Article

Prevalence of thyroid cancer in familial adenomatous polyposis syndrome and the role of screening ultrasound examinations.

Gastrointestinal Unit, Massachusetts General Hospital, Boston, Massachusetts 02114, USA.
Clinical gastroenterology and hepatology: the official clinical practice journal of the American Gastroenterological Association (Impact Factor: 6.53). 03/2007; 5(3):367-73. DOI: 10.1016/j.cgh.2006.10.019
Source: PubMed

ABSTRACT Thyroid carcinoma is an extraintestinal manifestation of familial adenomatous polyposis (FAP) syndrome, but the precise risk is unknown. The optimal approach for thyroid cancer screening has not been established. We sought to define the prevalence of thyroid cancer and the role of screening ultrasound in FAP patients.
We performed a retrospective chart review of 51 patients with a proven diagnosis of FAP at a single tertiary institution. Clinical records, genetic test results, ultrasound examinations, and histopathology were reviewed.
Papillary thyroid cancer was diagnosed in 6 female patients (12%). The mean age of thyroid cancer diagnosis was 33 years, and mean tumor size was 12 mm. However, all patients had additional malignant foci that were small (1-9 mm), and none had suspicious features of malignancy on ultrasound. Of 28 patients who had at least one screening ultrasound, 22 (79%) had thyroid nodules, and 2 (7%) had papillary thyroid carcinoma. Of those with nodules, 68% had multinodular disease. A follow-up ultrasound in 12 patients after a mean of 15 months revealed no changes in either the number or size of nodules.
The 12% prevalence of thyroid cancer in this series of FAP patients is significantly higher than in previous reports. Among patients undergoing screening ultrasound, 7% had thyroid cancer. Nodular thyroid disease is very common in FAP. Because small nodules (<9 mm) might also be malignant, close follow-up with ultrasound and fine-needle aspiration might be warranted.

Download full-text

Full-text

Available from: Gayun Chan-Smutko, Jul 06, 2015
0 Followers
 · 
81 Views
  • Source
    [Show abstract] [Hide abstract]
    ABSTRACT: Familial colorectal cancer (CRC) accounts for 10% to 20% of all cases of CRC. Two major autosomal dominant forms of heritable CRC are familial adenomatous polyposis (FAP) and Lynch syndrome (also known as hereditary nonpolyposis colorectal cancer). Along with the risk for CRC, both syndromes are associated with elevated risk for other tumors. Improved understanding of the genetic basis of these diseases has not only facilitated the identification and screening of at-risk individuals and the development of prophylactic or early-stage intervention strategies but also provided better insight into sporadic CRC. This article reviews the clinical and genetic characteristics of FAP and Lynch syndrome, recommended screening and surveillance practices, and appropriate surgical and nonsurgical interventions.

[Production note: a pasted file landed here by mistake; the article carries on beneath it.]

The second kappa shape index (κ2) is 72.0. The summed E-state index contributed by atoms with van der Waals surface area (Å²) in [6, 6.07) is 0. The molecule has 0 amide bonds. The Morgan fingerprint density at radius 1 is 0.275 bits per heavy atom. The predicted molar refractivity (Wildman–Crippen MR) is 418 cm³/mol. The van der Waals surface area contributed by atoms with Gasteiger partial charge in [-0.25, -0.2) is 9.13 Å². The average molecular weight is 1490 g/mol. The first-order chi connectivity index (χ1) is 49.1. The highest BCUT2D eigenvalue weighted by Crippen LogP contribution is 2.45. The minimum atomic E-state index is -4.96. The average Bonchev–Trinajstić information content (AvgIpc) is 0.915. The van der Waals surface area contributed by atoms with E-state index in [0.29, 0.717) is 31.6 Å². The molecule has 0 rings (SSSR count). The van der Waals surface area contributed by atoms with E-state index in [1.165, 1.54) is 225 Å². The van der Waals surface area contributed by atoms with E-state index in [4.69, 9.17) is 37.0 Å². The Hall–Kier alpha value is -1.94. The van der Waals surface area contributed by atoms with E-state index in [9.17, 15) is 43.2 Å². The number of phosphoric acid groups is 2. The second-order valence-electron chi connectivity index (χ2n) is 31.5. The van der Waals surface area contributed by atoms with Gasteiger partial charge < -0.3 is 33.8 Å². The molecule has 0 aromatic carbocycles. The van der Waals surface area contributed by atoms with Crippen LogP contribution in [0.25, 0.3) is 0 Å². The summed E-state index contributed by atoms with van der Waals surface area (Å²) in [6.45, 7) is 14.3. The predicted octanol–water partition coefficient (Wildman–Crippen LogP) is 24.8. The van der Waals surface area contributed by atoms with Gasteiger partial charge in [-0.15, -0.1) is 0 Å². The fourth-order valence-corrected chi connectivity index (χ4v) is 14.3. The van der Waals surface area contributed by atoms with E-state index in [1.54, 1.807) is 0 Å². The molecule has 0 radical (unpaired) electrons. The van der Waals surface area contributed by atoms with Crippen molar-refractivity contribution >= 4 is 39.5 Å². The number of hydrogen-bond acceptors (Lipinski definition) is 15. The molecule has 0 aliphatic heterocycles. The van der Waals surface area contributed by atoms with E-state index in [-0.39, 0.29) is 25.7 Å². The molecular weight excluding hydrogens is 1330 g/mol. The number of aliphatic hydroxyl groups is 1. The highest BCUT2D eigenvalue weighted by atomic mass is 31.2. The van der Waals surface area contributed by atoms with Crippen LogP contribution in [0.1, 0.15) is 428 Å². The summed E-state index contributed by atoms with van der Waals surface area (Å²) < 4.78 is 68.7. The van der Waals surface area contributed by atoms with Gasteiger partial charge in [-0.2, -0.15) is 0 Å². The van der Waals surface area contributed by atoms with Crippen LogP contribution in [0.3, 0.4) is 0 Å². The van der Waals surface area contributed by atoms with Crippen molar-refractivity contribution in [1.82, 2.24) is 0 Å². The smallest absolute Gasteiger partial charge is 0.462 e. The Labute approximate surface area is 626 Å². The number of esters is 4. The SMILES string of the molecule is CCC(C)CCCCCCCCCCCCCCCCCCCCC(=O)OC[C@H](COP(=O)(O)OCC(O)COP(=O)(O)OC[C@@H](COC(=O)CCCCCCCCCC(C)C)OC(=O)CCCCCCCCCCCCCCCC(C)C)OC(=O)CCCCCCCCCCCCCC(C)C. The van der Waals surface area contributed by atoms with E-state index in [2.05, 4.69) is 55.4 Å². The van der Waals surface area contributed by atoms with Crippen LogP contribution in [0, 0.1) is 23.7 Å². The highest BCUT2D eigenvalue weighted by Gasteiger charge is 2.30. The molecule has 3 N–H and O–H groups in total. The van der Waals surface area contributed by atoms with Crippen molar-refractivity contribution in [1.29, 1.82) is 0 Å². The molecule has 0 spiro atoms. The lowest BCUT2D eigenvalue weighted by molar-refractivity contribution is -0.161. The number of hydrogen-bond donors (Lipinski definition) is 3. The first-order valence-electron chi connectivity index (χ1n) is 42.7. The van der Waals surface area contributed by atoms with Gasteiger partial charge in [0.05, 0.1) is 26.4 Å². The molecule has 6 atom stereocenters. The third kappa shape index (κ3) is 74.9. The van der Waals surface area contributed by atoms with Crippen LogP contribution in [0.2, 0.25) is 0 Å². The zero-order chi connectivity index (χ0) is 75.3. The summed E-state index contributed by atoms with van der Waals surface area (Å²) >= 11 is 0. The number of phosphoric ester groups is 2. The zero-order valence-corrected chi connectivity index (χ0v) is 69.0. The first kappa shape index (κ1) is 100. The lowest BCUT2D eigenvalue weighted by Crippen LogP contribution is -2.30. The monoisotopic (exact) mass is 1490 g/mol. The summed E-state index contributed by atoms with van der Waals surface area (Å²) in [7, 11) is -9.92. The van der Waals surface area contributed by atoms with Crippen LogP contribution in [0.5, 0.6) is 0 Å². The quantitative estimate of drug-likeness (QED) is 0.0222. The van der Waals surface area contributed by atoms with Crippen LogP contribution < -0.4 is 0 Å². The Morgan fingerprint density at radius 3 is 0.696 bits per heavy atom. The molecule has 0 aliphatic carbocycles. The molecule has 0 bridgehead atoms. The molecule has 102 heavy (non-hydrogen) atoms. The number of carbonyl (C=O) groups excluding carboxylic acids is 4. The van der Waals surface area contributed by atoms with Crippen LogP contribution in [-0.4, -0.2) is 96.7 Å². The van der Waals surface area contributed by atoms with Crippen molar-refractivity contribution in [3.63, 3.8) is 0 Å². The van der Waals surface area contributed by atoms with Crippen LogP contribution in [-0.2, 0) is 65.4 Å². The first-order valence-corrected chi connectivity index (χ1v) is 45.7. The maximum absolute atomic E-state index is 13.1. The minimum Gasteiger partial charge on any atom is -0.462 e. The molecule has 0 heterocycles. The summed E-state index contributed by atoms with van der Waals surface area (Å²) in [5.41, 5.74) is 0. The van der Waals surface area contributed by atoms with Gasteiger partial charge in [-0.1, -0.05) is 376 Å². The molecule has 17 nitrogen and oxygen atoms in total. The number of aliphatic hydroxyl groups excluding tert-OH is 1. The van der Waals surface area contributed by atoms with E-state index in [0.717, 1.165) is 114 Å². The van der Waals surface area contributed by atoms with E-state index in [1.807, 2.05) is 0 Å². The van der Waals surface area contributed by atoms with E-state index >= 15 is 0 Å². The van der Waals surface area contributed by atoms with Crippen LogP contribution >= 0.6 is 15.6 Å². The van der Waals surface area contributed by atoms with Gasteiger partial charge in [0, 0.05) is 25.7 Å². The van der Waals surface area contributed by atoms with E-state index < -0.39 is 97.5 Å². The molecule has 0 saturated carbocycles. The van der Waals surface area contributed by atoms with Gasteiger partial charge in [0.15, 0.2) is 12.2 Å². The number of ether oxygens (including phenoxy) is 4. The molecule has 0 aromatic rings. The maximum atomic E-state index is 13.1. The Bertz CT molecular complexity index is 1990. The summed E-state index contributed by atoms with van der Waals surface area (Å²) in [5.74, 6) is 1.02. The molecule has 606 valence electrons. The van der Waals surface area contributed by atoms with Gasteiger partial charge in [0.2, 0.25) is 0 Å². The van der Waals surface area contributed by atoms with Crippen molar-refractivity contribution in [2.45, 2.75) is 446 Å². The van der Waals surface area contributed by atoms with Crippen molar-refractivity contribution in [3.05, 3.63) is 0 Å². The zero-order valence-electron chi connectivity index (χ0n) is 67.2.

Surgical Clinics of North America 09/2008; 88(4):819-44, vii. DOI:10.1016/j.suc.2008.04.012 · 1.93 Impact Factor
  • Source
    [Show abstract] [Hide abstract]
    ABSTRACT: Colorectal cancer (CRC) is one of the most common cancer diagnoses that a digestive disease specialist or primary care physician will encounter in a patient in their practice [1]. While fewer than 10% of the cases occur within the setting of a hereditary colorectal cancer syndrome (HCCS), the burden of the disease to the patient, family, and provider is greater than when it occurs sporadically [2]. The hereditary nature of autosomal dominant CRC was first reported nearly 150 years ago in a patient with familial adenomatous polyposis (FAP) [3, 4]. It took nearly 100 years to discover that the genetic cause of FAP was due to dysfunction of the APC gene on chromosome 5 [5]. In a similar but historically more recent discovery, the ­clinical pedigree of hereditary nonpolyposis colorectal cancer (HNPCC) was recognized in a family with numerous cases of colorectal, uterine, and gastric cancers, well before the genetic basis of Lynch Syndrome (LS) due to defective DNA ­mismatch repair (MMR) gene function was discovered in the early 1990s [6]. KeywordsHereditary non polyposis colorectal cancer-Familial adenomatous polyposis-Genetics
    01/1970: pages 25-41;
  • [Show abstract] [Hide abstract]
    ABSTRACT: Pseudoexhaustive test techniques based on partition and segmentation are described. These methods provide a higher fault coverage than standard automatic-test-program generation programs, and neither fault simulation nor fault modeling is required. Finding optimal partitions of combinational networks is an np-complete problem; an algorithm based on a heuristic approach that is faster and more reliable than the simplified algorithm of F. Hirose and V. Singh (1982) is developed. The adopted criteria assure a CPU executing time proportional to the number of input signals. Experimental results obtained from its application to professional circuits are presented
    European Test Conference, 1989., Proceedings of the 1st; 05/1989